But sometimes the work we have done is the only work we’ve got, and that work might not actually be work that we enjoy doing.
We are all desperate though to get more work so we put it up anyways, right along side things we actually enjoyed working on.
As it may be, people see the work you didn’t want to do, and because it’s up there, they’ll come and ask you to take on that same type of work.
We don’t all have the ability to pick and choose clients and sometimes they don’t come by that often, so what do you do?
So if you are putting your portfolio together, evaluate each piece that you show on there. If it’s work you’ve done, keep questioning if it truly represents the work you can do, or the work you really want to be doing. And if you don’t want to do more of it, it probably isn’t the type to show on your portfolio.
Try a few combinations on the work that you feature to find the most effective designs in your portfolio.
As your work improves, swap the older ones out or decide if you’re going to add to it.
What do you want to people to do after they’re done viewing your work?
The goal of your portfolio is that it is supposed to achieve something. What goal are you trying to achieve by displaying your work?
For me, I wanted people to know immediately:
Who I am,
What I do,
How to get started.
It’s been happening more and more that people are forgetting to put this stuff in their portfolios or social media profiles.
So for whatever your goal is, make sure that you make it super easy to contact you and do not overwhelm them by providing a thousand different ways to get in touch.
There are some things you can still do.
**Non disclosure agreements or NDAs **can make showing your previous work and your design skills a very difficult thing to do.
You can’t share the work without being in breach of that contract and without legal ramifications.
Start side projects (Do design challenges, make an app, do typography projects, do collaborative projects with friends)
**Use written case studies **— Just don’t use the company’s names or visual work. Be thorough on your process and results.
Make your portfolio a list of companies you’ve worked with (like a decent interactive resume)
**Be a rebel **— leverage your references and recommendations
Do apprenticeships or internships with a company to get credit to use in interviews
You need to be able to use the network you have already to get more work, so cash in on good friendships, previous clients, or new work inquiries.
Have you ever been to an art gallery?
Have you been to art museums and art galleries?
They are very clean, organized, and kind of… hygienic.
A big white cube with empty space and a nice painting hung on each wall.
The thing is, with giant spaces like this, you are drawn to the way the painting looks, not the wall. If you focused on making the wall as cool as it could be, the actual work might be lost to how loud and crazy the design of the building is.
The same is kind of true with your portfolio.
If you are having trouble with people not clicking through your work, you might need to think about how you’re presenting your work.
Maybe the portfolio is really loud and doesn’t connect really well with a lot of your intended audience… maybe it’s too subtle and your presentation skills and resources need to be upgraded.
Think about how the way your work being presented is actually being received. The best way of doing this? Seek feedback from other designers.
We do this in the Compass of Design community quite often. But if you aren’t a part of things like that, you might have some people that you know who aren’t designers that go over it and give their first impressions.
Either way, test your portfolio’s effectiveness with somebody who didn’t have a hand in it’s creation.
Time to start working on that marketing
The best site I have seen that implements all of these points is the Web Design firm, Forge and Smith. Their website, their projects, their case studies, their blog posts… they are all there to do one thing…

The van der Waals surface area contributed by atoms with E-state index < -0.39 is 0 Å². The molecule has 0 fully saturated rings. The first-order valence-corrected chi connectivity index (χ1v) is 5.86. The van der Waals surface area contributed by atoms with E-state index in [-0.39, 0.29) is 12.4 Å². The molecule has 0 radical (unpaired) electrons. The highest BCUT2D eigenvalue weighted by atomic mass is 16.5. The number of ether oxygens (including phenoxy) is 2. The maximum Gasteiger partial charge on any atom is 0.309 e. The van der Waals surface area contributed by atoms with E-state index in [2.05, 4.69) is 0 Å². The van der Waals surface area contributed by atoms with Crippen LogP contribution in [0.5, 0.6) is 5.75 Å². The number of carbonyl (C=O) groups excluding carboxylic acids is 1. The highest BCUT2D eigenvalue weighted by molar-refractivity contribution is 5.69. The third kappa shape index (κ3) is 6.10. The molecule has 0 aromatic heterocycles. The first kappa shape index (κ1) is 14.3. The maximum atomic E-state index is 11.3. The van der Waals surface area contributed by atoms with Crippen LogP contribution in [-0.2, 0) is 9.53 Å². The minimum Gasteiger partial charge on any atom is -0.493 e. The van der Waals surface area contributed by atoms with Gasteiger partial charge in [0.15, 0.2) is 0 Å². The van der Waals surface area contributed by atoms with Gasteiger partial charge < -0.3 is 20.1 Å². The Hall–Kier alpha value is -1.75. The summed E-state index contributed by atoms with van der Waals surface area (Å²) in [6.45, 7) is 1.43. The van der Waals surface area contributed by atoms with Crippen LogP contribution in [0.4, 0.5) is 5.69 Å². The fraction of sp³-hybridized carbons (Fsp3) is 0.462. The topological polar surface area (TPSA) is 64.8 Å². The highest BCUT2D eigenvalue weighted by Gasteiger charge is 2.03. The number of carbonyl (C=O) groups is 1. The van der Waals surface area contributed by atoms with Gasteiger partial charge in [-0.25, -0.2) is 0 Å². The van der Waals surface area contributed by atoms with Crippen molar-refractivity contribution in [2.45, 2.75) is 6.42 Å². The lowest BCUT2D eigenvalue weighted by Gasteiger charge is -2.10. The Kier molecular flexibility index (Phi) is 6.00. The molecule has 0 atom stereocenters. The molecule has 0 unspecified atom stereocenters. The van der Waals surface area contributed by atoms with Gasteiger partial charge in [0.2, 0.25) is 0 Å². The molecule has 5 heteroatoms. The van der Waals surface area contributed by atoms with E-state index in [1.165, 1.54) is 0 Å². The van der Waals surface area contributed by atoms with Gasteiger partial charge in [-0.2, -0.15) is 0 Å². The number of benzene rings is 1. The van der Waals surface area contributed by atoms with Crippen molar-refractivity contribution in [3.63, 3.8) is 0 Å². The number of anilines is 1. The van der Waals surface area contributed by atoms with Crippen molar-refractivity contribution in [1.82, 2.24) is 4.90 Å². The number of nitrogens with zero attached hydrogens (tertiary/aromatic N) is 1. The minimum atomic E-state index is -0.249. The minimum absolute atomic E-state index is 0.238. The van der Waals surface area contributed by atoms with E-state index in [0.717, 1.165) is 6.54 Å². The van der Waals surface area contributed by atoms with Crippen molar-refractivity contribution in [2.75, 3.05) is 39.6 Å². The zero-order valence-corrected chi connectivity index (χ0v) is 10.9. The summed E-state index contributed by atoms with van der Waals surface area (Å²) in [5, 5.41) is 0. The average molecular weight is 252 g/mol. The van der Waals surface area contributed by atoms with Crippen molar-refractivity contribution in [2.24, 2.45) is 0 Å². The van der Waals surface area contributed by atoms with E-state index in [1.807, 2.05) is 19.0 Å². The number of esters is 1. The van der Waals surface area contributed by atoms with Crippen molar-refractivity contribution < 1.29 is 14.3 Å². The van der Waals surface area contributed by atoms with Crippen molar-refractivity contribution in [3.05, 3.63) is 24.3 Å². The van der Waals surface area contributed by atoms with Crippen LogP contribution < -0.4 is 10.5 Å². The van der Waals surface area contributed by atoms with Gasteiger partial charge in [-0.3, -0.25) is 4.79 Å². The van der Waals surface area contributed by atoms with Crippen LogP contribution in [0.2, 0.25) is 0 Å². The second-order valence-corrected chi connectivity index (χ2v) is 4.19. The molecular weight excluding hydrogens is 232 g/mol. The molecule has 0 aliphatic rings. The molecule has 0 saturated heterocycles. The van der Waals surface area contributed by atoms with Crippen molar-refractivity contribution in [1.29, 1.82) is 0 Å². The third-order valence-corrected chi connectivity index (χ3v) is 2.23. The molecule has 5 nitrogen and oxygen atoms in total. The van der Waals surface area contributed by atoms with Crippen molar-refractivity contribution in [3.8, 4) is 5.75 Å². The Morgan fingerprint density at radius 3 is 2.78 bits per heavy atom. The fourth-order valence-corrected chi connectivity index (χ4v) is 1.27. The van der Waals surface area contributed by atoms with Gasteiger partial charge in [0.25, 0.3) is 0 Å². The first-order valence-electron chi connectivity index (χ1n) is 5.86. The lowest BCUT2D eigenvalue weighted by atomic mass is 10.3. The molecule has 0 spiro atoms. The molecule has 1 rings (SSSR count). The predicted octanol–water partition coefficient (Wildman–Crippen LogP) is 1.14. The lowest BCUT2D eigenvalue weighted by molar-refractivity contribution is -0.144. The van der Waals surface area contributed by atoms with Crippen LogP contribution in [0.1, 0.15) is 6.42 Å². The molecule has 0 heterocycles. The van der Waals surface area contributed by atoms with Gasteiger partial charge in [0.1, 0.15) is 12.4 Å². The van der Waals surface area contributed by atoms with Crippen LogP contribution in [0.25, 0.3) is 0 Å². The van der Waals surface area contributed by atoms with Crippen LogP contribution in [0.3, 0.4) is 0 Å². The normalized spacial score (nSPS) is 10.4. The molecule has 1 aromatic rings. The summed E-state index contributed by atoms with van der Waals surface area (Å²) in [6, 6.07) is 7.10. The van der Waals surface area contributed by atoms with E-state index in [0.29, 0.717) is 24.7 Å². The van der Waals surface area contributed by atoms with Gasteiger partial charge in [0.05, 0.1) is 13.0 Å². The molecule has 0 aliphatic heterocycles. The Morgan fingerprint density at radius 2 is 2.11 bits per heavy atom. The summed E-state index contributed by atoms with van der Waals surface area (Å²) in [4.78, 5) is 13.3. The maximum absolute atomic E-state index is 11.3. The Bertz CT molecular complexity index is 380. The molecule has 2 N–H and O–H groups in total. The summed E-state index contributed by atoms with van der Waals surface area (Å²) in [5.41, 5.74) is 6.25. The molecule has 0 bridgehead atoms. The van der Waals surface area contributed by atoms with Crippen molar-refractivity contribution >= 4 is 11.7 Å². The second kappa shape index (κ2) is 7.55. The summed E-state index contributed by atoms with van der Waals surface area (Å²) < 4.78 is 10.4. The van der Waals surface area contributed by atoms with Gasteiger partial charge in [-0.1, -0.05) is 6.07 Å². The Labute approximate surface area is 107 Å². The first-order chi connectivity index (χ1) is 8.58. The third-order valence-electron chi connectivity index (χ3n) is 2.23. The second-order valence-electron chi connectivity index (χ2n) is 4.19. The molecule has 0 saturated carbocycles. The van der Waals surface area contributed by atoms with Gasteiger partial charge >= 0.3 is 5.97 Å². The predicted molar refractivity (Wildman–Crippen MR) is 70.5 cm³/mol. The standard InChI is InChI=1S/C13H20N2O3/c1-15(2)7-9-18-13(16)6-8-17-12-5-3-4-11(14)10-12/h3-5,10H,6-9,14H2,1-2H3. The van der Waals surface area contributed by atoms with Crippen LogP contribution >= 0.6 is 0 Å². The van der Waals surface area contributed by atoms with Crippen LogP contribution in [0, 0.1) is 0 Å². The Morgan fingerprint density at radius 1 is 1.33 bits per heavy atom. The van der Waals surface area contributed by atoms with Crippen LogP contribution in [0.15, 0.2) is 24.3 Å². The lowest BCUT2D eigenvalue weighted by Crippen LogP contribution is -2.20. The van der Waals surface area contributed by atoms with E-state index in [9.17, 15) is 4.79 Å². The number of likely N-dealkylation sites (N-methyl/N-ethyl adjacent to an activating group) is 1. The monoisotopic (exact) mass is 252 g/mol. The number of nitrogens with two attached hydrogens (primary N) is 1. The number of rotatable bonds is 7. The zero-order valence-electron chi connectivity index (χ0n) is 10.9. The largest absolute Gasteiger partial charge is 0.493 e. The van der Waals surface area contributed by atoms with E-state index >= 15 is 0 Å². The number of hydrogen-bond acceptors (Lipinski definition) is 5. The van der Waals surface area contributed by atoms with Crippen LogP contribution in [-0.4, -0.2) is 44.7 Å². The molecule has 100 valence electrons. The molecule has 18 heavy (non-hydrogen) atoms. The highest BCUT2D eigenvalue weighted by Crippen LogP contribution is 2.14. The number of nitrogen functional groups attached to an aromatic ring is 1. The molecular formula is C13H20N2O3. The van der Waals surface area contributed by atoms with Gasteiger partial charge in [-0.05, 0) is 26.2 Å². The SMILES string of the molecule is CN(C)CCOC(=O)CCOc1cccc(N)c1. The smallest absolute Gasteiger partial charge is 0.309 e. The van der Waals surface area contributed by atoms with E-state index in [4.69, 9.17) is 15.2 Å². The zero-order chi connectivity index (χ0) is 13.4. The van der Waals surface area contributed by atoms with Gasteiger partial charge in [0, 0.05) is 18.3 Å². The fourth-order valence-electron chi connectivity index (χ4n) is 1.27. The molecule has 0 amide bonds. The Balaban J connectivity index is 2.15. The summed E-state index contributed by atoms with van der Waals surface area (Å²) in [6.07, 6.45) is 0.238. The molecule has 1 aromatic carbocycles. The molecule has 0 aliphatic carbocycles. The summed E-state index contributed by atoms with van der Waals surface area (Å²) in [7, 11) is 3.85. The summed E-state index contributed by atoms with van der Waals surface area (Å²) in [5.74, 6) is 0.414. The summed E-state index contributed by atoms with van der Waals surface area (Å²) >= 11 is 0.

Inform the reader what the company can help them accomplish.
Your portfolio needs to do the same thing. You need to focus on delivering the right message for your goal. Theirs is to be hired with companies, and you can clearly see that every one of their pieces is geared towards subtly guiding the viewer to hiring them as their next design firm.
Your portfolio needs to start doing the same. Each piece needs to be well written and tailored to speak your audience’s language.
The more you are able to clearly spell out how your work will also work for them, the easier it will be for them to make a decision on who to pick for their next gig.
My last piece of advice?
If you are trying to figure out why someone would want to hire you… remember that they are a person, hiring another person.
Your portfolio needs to show that you are in fact a human being. Tell your story through an about page, or use a tiny bit of your personality throughout.
People will connect with you if you appear to be passionate about your work.
Well, it shows in how you present yourself and your work.
If you are truly looking to do great work as a designer, start sharing more and more about the work you do:
On social media
On your portfolio and case studies
Take some time this week and think go through these points with your own portfolio. Consider how these tips can make your portfolio a more effective marketing machine for you.
On a 1–5 scale where 5 is world-class, how well do you think your portfolio is doing right now?
July 18, 2018
by Darian Rosebrook
I had someone reach out to me about the article I posted about getting paid as a freelancer. They told me that they were able to get some good value out of it, but they wanted to know “how else they can support themselves if they don’t want to work with clients?”
June 10, 2018
by Darian Rosebrook
Sometimes, if you’ve been posting so much personal design work that someone comes by and wants to pay you to do something similar for them, you may be confident enough to take them on as a client.
June 06, 2018
by Darian Rosebrook
A little while back, I got an excellent question in my inbox from Sadie, someone who’s been reading the Compass of Design Newsletter for the last 6 or 7 months. She is a freshman in college this next fall and wanted to pursue the whole conundrum of getting work as a freelance designer to help pay for “that college life stuff.”
October 08, 2017
by Darian Rosebrook
The choice of what to brand yourself as is never an easy one. You want to connect your heart and soul to what you do. Whether your choice is naming your freelance gig or to keep it under your personal name, you want to make sure that name is the right one.